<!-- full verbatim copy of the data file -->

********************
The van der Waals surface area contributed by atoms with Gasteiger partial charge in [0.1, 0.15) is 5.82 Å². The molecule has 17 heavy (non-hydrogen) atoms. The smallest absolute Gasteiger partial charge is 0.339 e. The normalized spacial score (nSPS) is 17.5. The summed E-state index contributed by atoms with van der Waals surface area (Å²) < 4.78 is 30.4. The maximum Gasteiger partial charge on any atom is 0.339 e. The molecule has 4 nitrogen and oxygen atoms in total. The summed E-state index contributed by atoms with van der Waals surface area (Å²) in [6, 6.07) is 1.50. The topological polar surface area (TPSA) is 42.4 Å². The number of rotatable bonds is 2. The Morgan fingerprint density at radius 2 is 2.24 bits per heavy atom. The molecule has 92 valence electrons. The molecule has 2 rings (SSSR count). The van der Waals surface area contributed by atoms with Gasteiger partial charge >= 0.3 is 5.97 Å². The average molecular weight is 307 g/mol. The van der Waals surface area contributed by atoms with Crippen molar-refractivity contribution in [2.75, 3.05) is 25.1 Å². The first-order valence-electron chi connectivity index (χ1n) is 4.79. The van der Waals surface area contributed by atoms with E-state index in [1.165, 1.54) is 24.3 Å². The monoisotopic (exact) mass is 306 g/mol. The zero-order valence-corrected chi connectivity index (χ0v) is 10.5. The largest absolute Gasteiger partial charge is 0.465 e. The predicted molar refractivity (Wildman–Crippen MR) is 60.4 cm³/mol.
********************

The van der Waals surface area contributed by atoms with Gasteiger partial charge in [0.1, 0.15) is 5.82 Å². The molecule has 17 heavy (non-hydrogen) atoms. The smallest absolute Gasteiger partial charge is 0.339 e. The normalized spacial score (nSPS) is 17.5. The summed E-state index contributed by atoms with van der Waals surface area (Å²) < 4.78 is 30.4. The maximum Gasteiger partial charge on any atom is 0.339 e. The molecule has 4 nitrogen and oxygen atoms in total. The summed E-state index contributed by atoms with van der Waals surface area (Å²) in [6, 6.07) is 1.50. The topological polar surface area (TPSA) is 42.4 Å². The number of rotatable bonds is 2. The Morgan fingerprint density at radius 2 is 2.24 bits per heavy atom. The molecule has 92 valence electrons. The molecule has 2 rings (SSSR count). The van der Waals surface area contributed by atoms with Gasteiger partial charge >= 0.3 is 5.97 Å². The average molecular weight is 307 g/mol. The van der Waals surface area contributed by atoms with Crippen molar-refractivity contribution in [2.75, 3.05) is 25.1 Å². The first-order valence-electron chi connectivity index (χ1n) is 4.79. The van der Waals surface area contributed by atoms with E-state index in [1.165, 1.54) is 24.3 Å². The monoisotopic (exact) mass is 306 g/mol. The zero-order valence-corrected chi connectivity index (χ0v) is 10.5. The largest absolute Gasteiger partial charge is 0.465 e. The predicted molar refractivity (Wildman–Crippen MR) is 60.4 cm³/mol.